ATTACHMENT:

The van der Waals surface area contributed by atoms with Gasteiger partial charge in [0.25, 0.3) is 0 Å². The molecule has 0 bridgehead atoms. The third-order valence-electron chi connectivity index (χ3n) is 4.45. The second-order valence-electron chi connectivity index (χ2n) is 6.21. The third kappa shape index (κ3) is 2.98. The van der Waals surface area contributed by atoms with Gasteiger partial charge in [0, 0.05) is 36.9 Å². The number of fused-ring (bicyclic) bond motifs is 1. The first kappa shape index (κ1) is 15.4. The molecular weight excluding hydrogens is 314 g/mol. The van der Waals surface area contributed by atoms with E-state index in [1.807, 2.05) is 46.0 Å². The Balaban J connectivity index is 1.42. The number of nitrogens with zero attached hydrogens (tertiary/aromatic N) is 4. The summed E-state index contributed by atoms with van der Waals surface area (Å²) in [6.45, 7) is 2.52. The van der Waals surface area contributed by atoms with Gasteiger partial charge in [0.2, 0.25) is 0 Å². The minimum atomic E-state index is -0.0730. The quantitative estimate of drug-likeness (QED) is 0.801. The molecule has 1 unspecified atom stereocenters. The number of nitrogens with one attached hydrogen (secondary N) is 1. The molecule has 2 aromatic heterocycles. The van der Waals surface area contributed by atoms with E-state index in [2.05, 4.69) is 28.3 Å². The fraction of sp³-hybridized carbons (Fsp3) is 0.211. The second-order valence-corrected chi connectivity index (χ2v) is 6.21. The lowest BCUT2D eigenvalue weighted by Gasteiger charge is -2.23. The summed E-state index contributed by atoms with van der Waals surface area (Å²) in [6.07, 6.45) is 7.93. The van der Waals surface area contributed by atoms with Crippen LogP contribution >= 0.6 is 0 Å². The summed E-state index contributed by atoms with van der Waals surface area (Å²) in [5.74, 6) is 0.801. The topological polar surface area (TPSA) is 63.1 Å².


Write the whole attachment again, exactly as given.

The van der Waals surface area contributed by atoms with Gasteiger partial charge in [0.25, 0.3) is 0 Å². The molecule has 0 bridgehead atoms. The third-order valence-electron chi connectivity index (χ3n) is 4.45. The second-order valence-electron chi connectivity index (χ2n) is 6.21. The third kappa shape index (κ3) is 2.98. The van der Waals surface area contributed by atoms with Gasteiger partial charge in [0, 0.05) is 36.9 Å². The number of fused-ring (bicyclic) bond motifs is 1. The first kappa shape index (κ1) is 15.4. The molecular weight excluding hydrogens is 314 g/mol. The van der Waals surface area contributed by atoms with E-state index in [1.807, 2.05) is 46.0 Å². The Balaban J connectivity index is 1.42. The number of nitrogens with zero attached hydrogens (tertiary/aromatic N) is 4. The summed E-state index contributed by atoms with van der Waals surface area (Å²) in [6.45, 7) is 2.52. The van der Waals surface area contributed by atoms with Gasteiger partial charge in [0.2, 0.25) is 0 Å². The minimum atomic E-state index is -0.0730. The quantitative estimate of drug-likeness (QED) is 0.801. The molecule has 1 unspecified atom stereocenters. The number of nitrogens with one attached hydrogen (secondary N) is 1. The molecule has 2 aromatic heterocycles. The van der Waals surface area contributed by atoms with E-state index in [2.05, 4.69) is 28.3 Å². The fraction of sp³-hybridized carbons (Fsp3) is 0.211. The second-order valence-corrected chi connectivity index (χ2v) is 6.21. The lowest BCUT2D eigenvalue weighted by Gasteiger charge is -2.23. The summed E-state index contributed by atoms with van der Waals surface area (Å²) in [6.07, 6.45) is 7.93. The van der Waals surface area contributed by atoms with Crippen LogP contribution >= 0.6 is 0 Å². The summed E-state index contributed by atoms with van der Waals surface area (Å²) in [5.74, 6) is 0.801. The topological polar surface area (TPSA) is 63.1 Å².